1. THERE IS NO SUBSTITUTE FOR DAILY STUDY.
This includes reviewing your notes from your text and lectures and keeping up with your reading assignments. Studies show that if a student keeps his/her work up to date, reciting his/her textbook readings and class notes and has several short study periods, he/she can remember about 80% of what he/she learns.
2. PLAN A DEFINITE EXAM STUDY SCHEDULE.
Study for an hour or two each day. Stick to this schedule.
3. FIND OUT ALL YOU CAN ABOUT THE TEST.
What type of questions will be asked? What content or information will be covered on the test? What sources (the text, outside readings, handouts, lecture notes) will the test questions cover?
4. ORGANIZE AND CONSOLIDATE YOUR NOTES.
Put them into easily remembered categories. Cluster the important ideas and facts in blocks or material on a summary sheet. The summary sheets permit you to concentrate on mastering a manageable amount of notes. Your lecture and text notes should be reduced to 10 pages each. Make flash cards to help review.
5. ALWAYS END YOUR REVIEW OF EACH PAGE WITH A GLANCE BACK.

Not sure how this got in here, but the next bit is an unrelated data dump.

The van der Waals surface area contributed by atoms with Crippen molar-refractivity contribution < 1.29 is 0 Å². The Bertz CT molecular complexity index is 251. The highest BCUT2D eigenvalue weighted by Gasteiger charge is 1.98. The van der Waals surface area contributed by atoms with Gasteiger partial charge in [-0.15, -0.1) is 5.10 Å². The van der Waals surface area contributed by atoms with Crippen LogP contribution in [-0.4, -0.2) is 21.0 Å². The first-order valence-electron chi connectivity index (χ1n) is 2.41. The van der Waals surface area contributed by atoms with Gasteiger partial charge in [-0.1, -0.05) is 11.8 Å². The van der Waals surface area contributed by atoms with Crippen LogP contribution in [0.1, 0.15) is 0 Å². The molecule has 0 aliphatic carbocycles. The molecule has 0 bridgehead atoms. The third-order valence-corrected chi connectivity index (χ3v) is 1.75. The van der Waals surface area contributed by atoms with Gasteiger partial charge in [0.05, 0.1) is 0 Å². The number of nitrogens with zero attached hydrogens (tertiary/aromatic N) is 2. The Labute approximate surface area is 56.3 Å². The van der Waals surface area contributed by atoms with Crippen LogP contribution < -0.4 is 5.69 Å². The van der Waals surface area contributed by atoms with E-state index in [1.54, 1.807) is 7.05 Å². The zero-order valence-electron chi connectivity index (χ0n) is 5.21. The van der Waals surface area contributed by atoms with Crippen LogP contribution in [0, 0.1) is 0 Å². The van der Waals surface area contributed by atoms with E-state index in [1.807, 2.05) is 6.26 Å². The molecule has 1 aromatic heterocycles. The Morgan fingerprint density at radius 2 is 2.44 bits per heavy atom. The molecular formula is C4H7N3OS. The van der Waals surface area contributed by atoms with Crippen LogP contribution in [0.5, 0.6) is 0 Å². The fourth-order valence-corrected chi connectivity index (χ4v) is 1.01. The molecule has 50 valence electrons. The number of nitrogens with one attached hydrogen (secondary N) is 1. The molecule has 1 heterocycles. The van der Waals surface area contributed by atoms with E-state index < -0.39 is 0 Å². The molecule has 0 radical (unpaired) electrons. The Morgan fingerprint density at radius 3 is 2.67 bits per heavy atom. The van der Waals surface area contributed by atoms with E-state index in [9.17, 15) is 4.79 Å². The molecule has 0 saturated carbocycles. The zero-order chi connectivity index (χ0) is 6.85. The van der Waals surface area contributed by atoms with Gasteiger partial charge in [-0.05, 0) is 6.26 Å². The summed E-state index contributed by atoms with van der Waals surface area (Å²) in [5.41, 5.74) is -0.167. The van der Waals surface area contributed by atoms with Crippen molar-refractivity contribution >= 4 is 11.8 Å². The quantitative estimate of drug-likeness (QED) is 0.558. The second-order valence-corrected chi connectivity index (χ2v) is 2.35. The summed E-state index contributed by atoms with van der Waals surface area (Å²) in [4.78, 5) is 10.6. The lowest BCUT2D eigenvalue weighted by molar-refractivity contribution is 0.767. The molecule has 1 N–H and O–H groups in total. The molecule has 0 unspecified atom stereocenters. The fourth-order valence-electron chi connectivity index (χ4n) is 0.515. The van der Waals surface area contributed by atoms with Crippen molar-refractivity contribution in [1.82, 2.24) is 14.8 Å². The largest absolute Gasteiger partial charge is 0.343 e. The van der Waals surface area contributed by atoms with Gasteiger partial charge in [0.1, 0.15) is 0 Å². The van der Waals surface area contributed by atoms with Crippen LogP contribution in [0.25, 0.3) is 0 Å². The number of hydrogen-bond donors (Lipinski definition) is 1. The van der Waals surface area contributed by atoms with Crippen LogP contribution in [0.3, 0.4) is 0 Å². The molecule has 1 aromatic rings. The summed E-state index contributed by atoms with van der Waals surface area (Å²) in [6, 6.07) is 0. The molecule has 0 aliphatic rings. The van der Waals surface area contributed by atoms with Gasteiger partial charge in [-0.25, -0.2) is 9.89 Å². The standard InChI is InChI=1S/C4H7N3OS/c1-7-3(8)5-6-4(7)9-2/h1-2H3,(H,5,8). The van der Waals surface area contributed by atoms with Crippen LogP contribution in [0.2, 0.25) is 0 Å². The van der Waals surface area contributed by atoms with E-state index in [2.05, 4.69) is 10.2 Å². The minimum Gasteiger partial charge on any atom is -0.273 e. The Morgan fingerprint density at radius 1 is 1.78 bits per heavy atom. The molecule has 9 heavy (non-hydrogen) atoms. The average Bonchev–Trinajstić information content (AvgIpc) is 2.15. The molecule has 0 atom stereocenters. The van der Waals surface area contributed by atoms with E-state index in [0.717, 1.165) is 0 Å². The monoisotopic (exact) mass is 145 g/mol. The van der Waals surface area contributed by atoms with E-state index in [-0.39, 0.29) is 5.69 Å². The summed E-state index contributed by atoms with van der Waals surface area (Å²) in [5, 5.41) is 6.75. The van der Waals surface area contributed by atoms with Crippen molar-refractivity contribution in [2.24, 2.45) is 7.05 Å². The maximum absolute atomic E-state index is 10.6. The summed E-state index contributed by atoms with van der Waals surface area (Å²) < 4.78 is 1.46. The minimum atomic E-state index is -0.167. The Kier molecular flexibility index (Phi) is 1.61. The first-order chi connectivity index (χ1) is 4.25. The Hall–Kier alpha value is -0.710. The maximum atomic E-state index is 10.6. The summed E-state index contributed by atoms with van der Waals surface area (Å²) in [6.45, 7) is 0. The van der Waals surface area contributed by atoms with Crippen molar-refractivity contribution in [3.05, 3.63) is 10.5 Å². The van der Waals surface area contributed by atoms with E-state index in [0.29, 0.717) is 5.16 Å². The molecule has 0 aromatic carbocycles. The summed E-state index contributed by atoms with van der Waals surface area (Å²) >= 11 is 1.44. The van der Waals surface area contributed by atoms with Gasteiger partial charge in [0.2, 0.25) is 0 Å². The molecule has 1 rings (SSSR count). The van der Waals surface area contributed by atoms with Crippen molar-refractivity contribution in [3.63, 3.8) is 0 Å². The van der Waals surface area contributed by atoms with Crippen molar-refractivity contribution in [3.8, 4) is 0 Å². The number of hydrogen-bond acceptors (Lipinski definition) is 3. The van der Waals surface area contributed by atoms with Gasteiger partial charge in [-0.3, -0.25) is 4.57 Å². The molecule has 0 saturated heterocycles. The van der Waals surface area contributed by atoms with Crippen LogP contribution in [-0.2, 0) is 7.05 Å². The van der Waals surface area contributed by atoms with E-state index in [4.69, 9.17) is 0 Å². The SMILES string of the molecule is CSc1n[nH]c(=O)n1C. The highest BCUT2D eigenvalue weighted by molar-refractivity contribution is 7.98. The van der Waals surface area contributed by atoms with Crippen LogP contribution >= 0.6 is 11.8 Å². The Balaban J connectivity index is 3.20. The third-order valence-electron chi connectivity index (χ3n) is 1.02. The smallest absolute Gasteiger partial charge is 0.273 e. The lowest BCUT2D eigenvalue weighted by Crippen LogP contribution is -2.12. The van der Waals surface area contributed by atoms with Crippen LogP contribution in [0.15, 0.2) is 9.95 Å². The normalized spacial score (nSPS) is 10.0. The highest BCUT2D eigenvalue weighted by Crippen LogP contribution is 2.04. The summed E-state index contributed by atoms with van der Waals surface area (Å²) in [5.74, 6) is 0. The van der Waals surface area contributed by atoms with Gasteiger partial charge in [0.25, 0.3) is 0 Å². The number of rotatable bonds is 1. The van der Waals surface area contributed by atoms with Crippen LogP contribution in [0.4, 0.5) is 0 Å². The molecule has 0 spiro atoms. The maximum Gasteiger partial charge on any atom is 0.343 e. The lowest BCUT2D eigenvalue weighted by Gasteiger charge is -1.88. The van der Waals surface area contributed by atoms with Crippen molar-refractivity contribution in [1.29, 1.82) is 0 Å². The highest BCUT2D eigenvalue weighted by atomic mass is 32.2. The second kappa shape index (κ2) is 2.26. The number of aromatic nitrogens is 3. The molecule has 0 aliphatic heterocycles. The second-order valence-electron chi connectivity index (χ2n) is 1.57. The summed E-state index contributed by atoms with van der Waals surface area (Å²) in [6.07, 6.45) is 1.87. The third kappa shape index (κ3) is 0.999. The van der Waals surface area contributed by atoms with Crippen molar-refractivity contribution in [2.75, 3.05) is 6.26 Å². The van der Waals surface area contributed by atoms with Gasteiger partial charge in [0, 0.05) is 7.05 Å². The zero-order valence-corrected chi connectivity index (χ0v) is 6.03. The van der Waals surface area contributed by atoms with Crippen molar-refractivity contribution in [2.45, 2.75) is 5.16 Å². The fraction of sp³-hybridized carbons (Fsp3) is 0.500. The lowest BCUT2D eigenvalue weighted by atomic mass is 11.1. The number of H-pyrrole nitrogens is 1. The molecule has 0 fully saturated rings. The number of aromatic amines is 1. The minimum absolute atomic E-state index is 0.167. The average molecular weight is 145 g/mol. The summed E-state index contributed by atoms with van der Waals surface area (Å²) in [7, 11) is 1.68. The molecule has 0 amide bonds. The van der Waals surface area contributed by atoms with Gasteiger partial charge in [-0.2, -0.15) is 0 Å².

This is to see the relationships and continuity among the various categories. This also gives you a mental view of the whole picture.
Picking up information merely takes 15% of your time, remembering it takes the rest. You need your notes mentally in your mind or they do you no good. This means you must recite them to yourself, to a tape recorder, or to a friend.
7. MAKE UP AN EXAMINATION.
Try to predict what will be on the test. Write down questions and take it like it was the real test. It will show you where you need further studying.
8. LOOK OVER ALL PAST QUIZZES OR EXAMS.
Note the professor's style. Use this when making up your sample test. If some of the old exams cover the same material, look at the material the professor feels is important on the test.
9. USE MEMORY TECHNIQUES OR TRICKS.
Such as analogies, images, rhymes, acronyms, restating and of course reciting. These techniques help in retaining difficult material to remember.
10. FORM A STUDY GROUP.
Meet weekly with a small group of students in your class. Review each others notes, ask each other questions and clarify the main ideas that the teacher is stressing during class. Start a group at the beginning of a semester and keep with it the entire semester.